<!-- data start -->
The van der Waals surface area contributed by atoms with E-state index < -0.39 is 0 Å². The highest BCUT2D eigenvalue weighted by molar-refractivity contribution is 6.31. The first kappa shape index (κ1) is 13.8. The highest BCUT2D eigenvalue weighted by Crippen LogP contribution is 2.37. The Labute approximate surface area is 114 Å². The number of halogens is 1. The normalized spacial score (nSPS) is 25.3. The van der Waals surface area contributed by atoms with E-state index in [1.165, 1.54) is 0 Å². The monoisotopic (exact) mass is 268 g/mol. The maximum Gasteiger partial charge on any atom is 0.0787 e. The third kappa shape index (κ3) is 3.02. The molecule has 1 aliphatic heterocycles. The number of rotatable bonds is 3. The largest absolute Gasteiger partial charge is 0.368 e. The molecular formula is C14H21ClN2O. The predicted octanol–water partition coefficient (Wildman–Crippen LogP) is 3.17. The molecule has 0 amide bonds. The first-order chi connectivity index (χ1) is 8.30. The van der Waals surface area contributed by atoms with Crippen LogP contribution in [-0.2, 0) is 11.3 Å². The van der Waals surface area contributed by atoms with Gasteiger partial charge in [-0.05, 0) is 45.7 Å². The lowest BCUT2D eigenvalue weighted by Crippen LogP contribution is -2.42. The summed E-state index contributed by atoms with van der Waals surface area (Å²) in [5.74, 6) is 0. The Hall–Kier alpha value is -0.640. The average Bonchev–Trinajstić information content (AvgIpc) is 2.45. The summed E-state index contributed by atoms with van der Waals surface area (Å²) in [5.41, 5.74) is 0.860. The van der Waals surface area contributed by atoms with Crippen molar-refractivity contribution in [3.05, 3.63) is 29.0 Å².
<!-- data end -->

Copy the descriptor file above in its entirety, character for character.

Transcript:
The van der Waals surface area contributed by atoms with E-state index < -0.39 is 0 Å². The highest BCUT2D eigenvalue weighted by molar-refractivity contribution is 6.31. The first kappa shape index (κ1) is 13.8. The highest BCUT2D eigenvalue weighted by Crippen LogP contribution is 2.37. The Labute approximate surface area is 114 Å². The number of halogens is 1. The normalized spacial score (nSPS) is 25.3. The van der Waals surface area contributed by atoms with E-state index in [1.165, 1.54) is 0 Å². The monoisotopic (exact) mass is 268 g/mol. The maximum Gasteiger partial charge on any atom is 0.0787 e. The third kappa shape index (κ3) is 3.02. The molecule has 1 aliphatic heterocycles. The number of rotatable bonds is 3. The largest absolute Gasteiger partial charge is 0.368 e. The molecular formula is C14H21ClN2O. The predicted octanol–water partition coefficient (Wildman–Crippen LogP) is 3.17. The molecule has 0 amide bonds. The first-order chi connectivity index (χ1) is 8.30. The van der Waals surface area contributed by atoms with Crippen LogP contribution in [-0.2, 0) is 11.3 Å². The van der Waals surface area contributed by atoms with Gasteiger partial charge in [-0.05, 0) is 45.7 Å². The lowest BCUT2D eigenvalue weighted by Crippen LogP contribution is -2.42. The summed E-state index contributed by atoms with van der Waals surface area (Å²) in [5.74, 6) is 0. The Hall–Kier alpha value is -0.640. The average Bonchev–Trinajstić information content (AvgIpc) is 2.45. The summed E-state index contributed by atoms with van der Waals surface area (Å²) in [5.41, 5.74) is 0.860. The van der Waals surface area contributed by atoms with Crippen molar-refractivity contribution in [3.05, 3.63) is 29.0 Å².